We have to acknowledge the short-term pain felt by long-term investors when financial markets tank.
You can’t explain away the stress of daily stock market plunges by telling people to keep a long-term perspective. The anxiety felt in the current market upheaval is all the more intense because it was triggered by a virus that is spreading quickly around the world. Stress is coming in stereo these days.
Let’s look at some things you can do to limit financial stress. One is to stop endlessly checking what the stock markets are doing. A rapidly plunging market sends a message of crisis. Spare yourself. Check in once a day or less, and remember what has happened in previous stock market declines. Stocks find a bottom and then rally. The market does not go to zero. It bends, but never breaks.
Also, stop checking your portfolio online all the time. Current losses are no more indicative of your results than the peak of the market numbers you were looking at a month or two ago.
Another tip is to not equate what the major stock indexes are doing with what’s happening in your own investment portfolio. Bonds are soaring in prices these days as stocks fall. You’re still losing money if you have 40 per cent of your portfolio in bonds, but the damage isn’t as severe as if you were 100 per cent exposed to stocks.
One more tip is to focus on developments that can actually help your personal finances. Falling interest rates are a sign of stress in the economy and concern about a recession. But they also mean a lighter interest burden on people carrying debts. The interest rate on your home equity line of credit and/or variable rate mortgage should have fallen 0.5 of a percentage point as a result of an interest rate cut by the Bank of Canada last week. More cuts could be coming.
If you have a mortgage coming up for renewal or need to refinance your mortgage, falling rates will save you money. My colleague Rachelle Younglai has reported on how lower interest rates have sent the mortgage industry into a frenzy, as homeowners and buyers race to take advantage of cheaper loans.
Gasoline prices are falling as a result of a big decline in the price of oil, which is bad news for the finances of the entire country and not just energy-producing provinces. But lower gas prices do lighten the load on financially stressed households. GasBuddy.com says the average price of a litre of gas across the country has fallen about 7 per cent in the last month.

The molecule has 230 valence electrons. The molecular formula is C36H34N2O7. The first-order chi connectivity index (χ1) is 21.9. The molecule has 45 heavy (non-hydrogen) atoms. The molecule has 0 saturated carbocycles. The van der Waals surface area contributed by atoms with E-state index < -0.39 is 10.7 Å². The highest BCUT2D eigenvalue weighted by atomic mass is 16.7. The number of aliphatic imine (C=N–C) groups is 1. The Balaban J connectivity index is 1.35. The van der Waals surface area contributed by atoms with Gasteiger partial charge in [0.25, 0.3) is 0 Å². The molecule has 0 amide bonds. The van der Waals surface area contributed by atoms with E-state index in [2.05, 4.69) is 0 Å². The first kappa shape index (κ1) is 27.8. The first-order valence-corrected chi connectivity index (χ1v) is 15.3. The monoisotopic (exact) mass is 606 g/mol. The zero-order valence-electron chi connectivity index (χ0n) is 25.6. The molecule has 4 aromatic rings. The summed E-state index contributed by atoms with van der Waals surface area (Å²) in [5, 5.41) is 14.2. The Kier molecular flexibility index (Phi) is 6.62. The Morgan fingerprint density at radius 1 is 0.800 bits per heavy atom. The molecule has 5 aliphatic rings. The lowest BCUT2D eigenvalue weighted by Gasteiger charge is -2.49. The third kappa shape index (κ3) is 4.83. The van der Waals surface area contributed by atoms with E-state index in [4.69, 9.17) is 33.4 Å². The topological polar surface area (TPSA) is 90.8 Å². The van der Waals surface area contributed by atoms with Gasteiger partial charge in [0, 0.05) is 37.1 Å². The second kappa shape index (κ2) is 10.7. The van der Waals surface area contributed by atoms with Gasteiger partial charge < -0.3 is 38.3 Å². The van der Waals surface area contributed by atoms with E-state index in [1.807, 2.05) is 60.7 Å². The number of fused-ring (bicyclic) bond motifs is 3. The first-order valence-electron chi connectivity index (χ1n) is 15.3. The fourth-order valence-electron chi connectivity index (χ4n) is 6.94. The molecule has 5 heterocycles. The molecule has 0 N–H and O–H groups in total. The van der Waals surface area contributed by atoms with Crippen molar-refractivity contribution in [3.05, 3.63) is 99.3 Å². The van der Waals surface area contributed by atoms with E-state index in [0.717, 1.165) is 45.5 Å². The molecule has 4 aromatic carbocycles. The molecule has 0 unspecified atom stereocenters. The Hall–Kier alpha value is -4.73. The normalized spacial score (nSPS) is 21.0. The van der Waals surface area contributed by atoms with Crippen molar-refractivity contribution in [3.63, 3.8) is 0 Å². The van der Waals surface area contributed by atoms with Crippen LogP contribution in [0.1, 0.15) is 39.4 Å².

The daily flow of bad financial news will continue a while longer. Find your zen in the short term and remember that the long-term view on your investments is always better (really).
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Rob’s personal finance reading list…
What to do on Day One of your retirement
Solid advice here. Follow the three C’s of retirement: Clean you your closet, cultivate your curiosity and coast.
How to disinfect your phone
Thanks to the coronavirus, people are paying more attention about stopping the spread of germs. Here are some thoughts on disinfecting your phone without damaging it.
The ins and outs of RDSPs
A helpful primer on registered disability savings plans, which are designed to help build the financial security of someone who is disabled. RDSPs are somewhat similar to registered educations savings plans in how they work. For example, contributions to an RDSP get you a matching grant of federal government dollars.
How to avoid rental fraud
Fake landlords with fake leases. You pay your first and last months’ rent, and the money disappears. More of a concern than ever with tight rental markets in some cities.
Today’s financial tool
Free apps that pay you to scan your grocery receipts.
In case you missed these Globe and Mail personal finance-related stories
- Take advantage of tax changes this year
- Fixed or variable? The coronavirus crisis has made one the better pick for mortgage shoppers this spring
- Gordon Pape’s mailbag: Seeking options amid coronavirus turbulence, cash in RRSPs and other investment advice (for Globe Unlimited subscribers)
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